> Yes, the original game devs were limited by the tech of the time, so they designed > their graphics to look as good as they could on a CRT. HQ filters look muddy and > destroy fine detail and I'm all about going for as authentic an experience (to the > original arcade cabs) as possible.
I programmed a commercial SNES game (and assisted with a few others) and we had a DOS TSR (terminate and stay resident) that would copy the current DeluxePaint II screen into an attached SNES or Genesis devkit and show it on the target system in real NTSC color. Hence my stance that CRT simulation gets you closest to the intended experience.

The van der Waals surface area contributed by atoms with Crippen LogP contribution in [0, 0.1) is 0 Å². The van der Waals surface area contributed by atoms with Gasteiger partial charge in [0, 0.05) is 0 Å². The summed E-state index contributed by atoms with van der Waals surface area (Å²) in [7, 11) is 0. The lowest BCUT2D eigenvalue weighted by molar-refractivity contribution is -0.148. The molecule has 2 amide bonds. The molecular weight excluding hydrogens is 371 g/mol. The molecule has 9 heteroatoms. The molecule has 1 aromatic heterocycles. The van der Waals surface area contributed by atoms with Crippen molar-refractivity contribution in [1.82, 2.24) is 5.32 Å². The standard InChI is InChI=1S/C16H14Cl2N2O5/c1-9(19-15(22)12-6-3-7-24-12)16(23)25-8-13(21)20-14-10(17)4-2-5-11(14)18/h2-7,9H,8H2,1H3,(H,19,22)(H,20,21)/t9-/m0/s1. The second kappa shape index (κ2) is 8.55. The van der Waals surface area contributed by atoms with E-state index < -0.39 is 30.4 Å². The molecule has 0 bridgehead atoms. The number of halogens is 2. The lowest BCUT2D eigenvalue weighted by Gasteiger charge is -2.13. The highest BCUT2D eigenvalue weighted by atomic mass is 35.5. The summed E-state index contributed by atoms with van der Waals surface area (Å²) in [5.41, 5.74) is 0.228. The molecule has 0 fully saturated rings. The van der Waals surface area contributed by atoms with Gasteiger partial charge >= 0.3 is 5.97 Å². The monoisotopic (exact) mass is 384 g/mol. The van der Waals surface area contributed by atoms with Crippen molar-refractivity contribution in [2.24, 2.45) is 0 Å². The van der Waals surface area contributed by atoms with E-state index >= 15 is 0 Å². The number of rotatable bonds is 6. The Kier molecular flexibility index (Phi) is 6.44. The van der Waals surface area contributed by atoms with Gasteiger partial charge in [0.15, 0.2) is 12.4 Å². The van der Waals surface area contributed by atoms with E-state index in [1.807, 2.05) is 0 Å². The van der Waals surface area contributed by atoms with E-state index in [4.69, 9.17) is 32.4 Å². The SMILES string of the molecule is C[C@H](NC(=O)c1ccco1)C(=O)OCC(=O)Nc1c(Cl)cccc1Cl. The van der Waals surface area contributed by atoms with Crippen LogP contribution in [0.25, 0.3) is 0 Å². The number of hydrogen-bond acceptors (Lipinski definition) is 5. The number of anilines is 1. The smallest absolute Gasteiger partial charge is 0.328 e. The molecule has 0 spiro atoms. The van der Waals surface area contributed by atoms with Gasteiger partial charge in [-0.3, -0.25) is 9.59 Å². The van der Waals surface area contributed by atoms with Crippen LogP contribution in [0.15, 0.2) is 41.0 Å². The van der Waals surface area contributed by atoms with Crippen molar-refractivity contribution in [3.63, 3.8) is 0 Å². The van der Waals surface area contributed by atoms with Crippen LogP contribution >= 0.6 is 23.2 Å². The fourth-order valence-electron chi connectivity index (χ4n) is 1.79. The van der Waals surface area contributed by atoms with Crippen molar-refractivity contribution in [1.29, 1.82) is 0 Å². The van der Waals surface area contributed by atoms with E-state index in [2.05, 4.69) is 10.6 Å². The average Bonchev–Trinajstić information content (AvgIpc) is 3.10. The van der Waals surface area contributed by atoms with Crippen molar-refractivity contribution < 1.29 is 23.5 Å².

HQ and SuperEagle filters are universally loathed by the artists I know who worked on those old games. They don't consider having worked around the limitations to have been a cap on what they would've done, they consider it to be working within the medium. It's like doing real-world artwork in watercolor vs. pencil vs. charcoal vs. oils vs acrylic. Each one has different limitations; it doesn't mean that colorizing a pencil drawing means you're magically rescuing the artist's true intentions.